Although the lead character on paper is the mother (Tracy-Ann Oberman), the emotional pull is with her boys. Jason grows from innocence and incomprehension to a sense of frustration. His formative influence becomes the returning father, not the older brother. Matthew is all cocky bravado until reality hits, when we see the child within.

Both parents see their older son as lost to them. A scene where Brenda snatches the hoodie from Jason as if it is contaminated (only to then bury her face in it as if to savour the smell of her elder child) is powerfully done, as is the final scene with Hanukkah candles.

Scott Folan and Hari Aggarwal in Mother of Him
Scott Folan and Hari Aggarwal in Mother of Him

This is a moral minefield with, as Lee Newby’s design suggests, shades of grey. Matthew’s crime disturbs both audience and characters, throwing into sharp relief our perception of what makes a “monster”.

The mother’s vacillating emotional state – at one point engaging the media in what they want as bait, at another recounting a store meeting with the mother of one of the victims, sisters in grief – is well-portrayed, but left me a bit empty.

Hari Aggarwal and Scott Folan are superb as the boys. Neil Sheffield has a couple of strong scenes as the father who blames the media circus on his absence as Matthew grew up.

Tracy-Ann Oberman in Mother of Him
Tracy-Ann Oberman in Mother of Him

Anjelica Serra’s dual role as angry girlfriend and sympathetic cleaner with Simon Hepworth as the lawyer friend give voice to those outside the tight family nucleus.

Evan Placey’s play is at its best when it concentrates on Brenda and her sons; when trying to anchor this family drama to real events (the President and the intern) it seems a distraction. I also felt uncomfortable at the use of one particular snatch of a song during a scene change, given the subject matter.

Mother of Him continues at the Park Theatre, and is directed by Max Lindsay. Photo credits – Bronwen Sharpe.

Amelie (The Hexagon, Reading)

Prior to a run at The Other Palace, Amelie has been on a UK tour and this week stopped off in Reading.

Based on the popular French film and directed by Michael Fentiman, this musical teams Audrey Brisson and Danny Mac in the roles of Amelie and Nino, with a company of actor-musicians.

Audrey Brisson as Amelie.
Audrey Brisson as Amelie.

The show has a sense of the absurd, with puppets (child Amelie, a fish), a garden gnome, three giant figs, and a bizarre dream sequence which brings Elton John out of reports of the Princess of Wales’s funeral into a celebration of Amelie herself.

The score by Daniel Messe, with lyrics by Nathan Tysen, is richly constructed, the playing of the lead role delightful. A clever set (by Madeleine Girling) utilises the pivotal photo booth where Nino collects offcuts from customer’s lives, making it the main entrance and exit plus the route up to Amelie’s circulat haven.

Audrey Brisson as Amelie.
Audrey Brisson as Amelie.

We first encounter Amelie as a child, shielded from social intercourse by her mother and utilised by her doctor father ,(Jez Unwin) as a patient of curiosity. Slowly she retreats into a dreamworld where real life is kept at arm’s length, even when she leaves home and takes up a job as a waitress.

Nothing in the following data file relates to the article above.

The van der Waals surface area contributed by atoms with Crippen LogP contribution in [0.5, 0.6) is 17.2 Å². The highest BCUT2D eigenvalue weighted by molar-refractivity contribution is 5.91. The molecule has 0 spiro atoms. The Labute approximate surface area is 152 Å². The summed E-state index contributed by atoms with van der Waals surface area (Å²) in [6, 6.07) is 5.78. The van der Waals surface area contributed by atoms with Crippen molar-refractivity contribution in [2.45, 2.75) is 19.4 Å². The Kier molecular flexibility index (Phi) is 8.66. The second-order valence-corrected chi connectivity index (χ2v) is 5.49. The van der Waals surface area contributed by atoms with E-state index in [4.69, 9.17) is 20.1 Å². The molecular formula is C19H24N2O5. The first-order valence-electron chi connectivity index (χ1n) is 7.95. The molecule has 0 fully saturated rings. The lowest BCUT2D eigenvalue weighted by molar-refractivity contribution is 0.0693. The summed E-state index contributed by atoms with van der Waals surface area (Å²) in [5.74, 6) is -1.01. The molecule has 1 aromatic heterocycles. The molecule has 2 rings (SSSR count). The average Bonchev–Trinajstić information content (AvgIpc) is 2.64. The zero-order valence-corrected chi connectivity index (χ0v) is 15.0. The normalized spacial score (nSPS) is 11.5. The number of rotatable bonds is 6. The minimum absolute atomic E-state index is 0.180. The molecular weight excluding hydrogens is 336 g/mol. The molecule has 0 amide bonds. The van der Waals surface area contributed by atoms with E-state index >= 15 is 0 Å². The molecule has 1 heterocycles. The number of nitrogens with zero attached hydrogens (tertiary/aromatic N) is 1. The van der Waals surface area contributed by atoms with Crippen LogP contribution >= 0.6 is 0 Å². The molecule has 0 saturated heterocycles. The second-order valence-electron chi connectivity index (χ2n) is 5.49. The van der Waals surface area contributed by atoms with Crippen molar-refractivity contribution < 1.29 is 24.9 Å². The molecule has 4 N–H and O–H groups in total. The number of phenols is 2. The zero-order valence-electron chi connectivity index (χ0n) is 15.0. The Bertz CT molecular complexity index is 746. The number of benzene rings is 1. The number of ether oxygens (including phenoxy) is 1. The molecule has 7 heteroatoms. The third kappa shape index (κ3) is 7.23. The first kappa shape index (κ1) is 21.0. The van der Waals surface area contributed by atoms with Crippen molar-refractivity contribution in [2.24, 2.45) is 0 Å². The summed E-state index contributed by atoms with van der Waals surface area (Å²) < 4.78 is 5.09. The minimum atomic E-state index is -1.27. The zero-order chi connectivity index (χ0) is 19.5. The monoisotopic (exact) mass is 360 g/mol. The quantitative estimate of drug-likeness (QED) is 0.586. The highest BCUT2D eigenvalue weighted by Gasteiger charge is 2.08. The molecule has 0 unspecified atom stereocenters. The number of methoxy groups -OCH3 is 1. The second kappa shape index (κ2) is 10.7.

Like Jane Austen’s Emma, Amelie is about a girl who makes a difference to people’s lives: the owner of a box of marbles, a lonely widow, a grocer’s assistant, her father, and ultimately, herself.

Audrey Brisson and Danny Mac in Amelie.
Audrey Brisson and Danny Mac in Amelie.

Amelie has vibrant colours, Parisian streets, shops and stalls, and even electronically projected words. It is endlessly inventive and the company of sixteen gels well together – as well as Brisson, Mac and Unwin, I’d like to single out Sophie Crawford (Gina, the widow), Johnson Willis (the priest and grocer), and Faoileann Cunningham (big-hearted Suzanne).

Amelie may make you laugh, smile or bewilder you, but you’ll fall in love with the young gamine who has more of a hint of Leslie Caron, and you will never be bored.

Photo credits: Pamela Raith.

Tokyo Rose (New Diorama)

Three ladies stand, frozen, with microphones poised on a raised bit of stage as the audience takes their seats in the auditorium of the New Diorama. Two others sit, one each side of the stage area, still and quiet.

It’s 1949, and Iva Toguri (Maya Britto) is on trial for treason, but is that her crime or is her birth country the USA looking for someone to blame “who looks Japanese” after a bruising and demoralising war?

Yuki Sutton, Maya Britto, Hannah Benson in Tokyo Rose
Yuki Sutton, Maya Britto, Hannah Benson in Tokyo Rose

Based on a true story, Tokyo Rose is a brave and powerful new musical from Burnt Lemon Theatre written by Maryhee Yoon and Cara Baldwin, and directed by Hannah Benson. It is female-led and fuses rap with more traditional solos, duets, trios and ensemble songs (composed by William Patrick Harrison).

Iva Toguri finds herself an enemy alien in Japan when she is stranded looking after her aunt just as Pearl Harbor is bombed. Her choices: give up her US citizenship, which she cannot do, and broadcast on a propaganda network, which she does, lead to exploitation first by a British major loyal to the allies (Cara Baldwin, also playing the prosecutor) and then by an unscrupulous American journalist (Benson, also playing the judge) sniffing out a scoop whether true or not.